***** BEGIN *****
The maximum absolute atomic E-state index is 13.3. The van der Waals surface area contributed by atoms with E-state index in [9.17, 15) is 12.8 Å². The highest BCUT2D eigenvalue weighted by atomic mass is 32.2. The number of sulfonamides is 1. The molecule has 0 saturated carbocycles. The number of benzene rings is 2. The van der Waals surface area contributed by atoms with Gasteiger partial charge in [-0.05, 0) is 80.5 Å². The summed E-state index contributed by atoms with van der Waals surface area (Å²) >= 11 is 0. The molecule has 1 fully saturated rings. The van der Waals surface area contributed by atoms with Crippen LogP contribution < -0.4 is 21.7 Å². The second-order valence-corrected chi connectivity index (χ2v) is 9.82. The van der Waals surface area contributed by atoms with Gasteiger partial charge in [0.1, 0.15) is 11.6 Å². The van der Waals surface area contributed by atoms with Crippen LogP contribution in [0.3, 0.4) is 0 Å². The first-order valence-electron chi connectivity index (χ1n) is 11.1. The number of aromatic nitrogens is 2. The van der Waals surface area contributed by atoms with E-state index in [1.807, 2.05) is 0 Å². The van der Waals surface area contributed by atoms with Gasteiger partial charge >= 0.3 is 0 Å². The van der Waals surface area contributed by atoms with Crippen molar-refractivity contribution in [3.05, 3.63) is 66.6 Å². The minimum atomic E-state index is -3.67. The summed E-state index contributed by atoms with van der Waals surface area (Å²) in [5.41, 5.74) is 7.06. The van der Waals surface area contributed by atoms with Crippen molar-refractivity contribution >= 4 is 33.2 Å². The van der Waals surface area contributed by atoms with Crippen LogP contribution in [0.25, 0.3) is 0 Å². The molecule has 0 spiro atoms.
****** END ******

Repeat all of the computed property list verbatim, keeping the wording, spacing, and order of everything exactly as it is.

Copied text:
The maximum absolute atomic E-state index is 13.3. The van der Waals surface area contributed by atoms with E-state index in [9.17, 15) is 12.8 Å². The highest BCUT2D eigenvalue weighted by atomic mass is 32.2. The number of sulfonamides is 1. The molecule has 0 saturated carbocycles. The number of benzene rings is 2. The van der Waals surface area contributed by atoms with Gasteiger partial charge in [-0.05, 0) is 80.5 Å². The summed E-state index contributed by atoms with van der Waals surface area (Å²) >= 11 is 0. The molecule has 1 fully saturated rings. The van der Waals surface area contributed by atoms with Crippen LogP contribution < -0.4 is 21.7 Å². The second-order valence-corrected chi connectivity index (χ2v) is 9.82. The van der Waals surface area contributed by atoms with Gasteiger partial charge in [0.1, 0.15) is 11.6 Å². The van der Waals surface area contributed by atoms with Crippen LogP contribution in [0.3, 0.4) is 0 Å². The first-order valence-electron chi connectivity index (χ1n) is 11.1. The number of aromatic nitrogens is 2. The van der Waals surface area contributed by atoms with E-state index in [1.807, 2.05) is 0 Å². The van der Waals surface area contributed by atoms with Gasteiger partial charge >= 0.3 is 0 Å². The van der Waals surface area contributed by atoms with Crippen molar-refractivity contribution in [3.05, 3.63) is 66.6 Å². The minimum atomic E-state index is -3.67. The summed E-state index contributed by atoms with van der Waals surface area (Å²) in [5.41, 5.74) is 7.06. The van der Waals surface area contributed by atoms with Crippen molar-refractivity contribution >= 4 is 33.2 Å². The van der Waals surface area contributed by atoms with Crippen LogP contribution in [0.25, 0.3) is 0 Å². The molecule has 0 spiro atoms.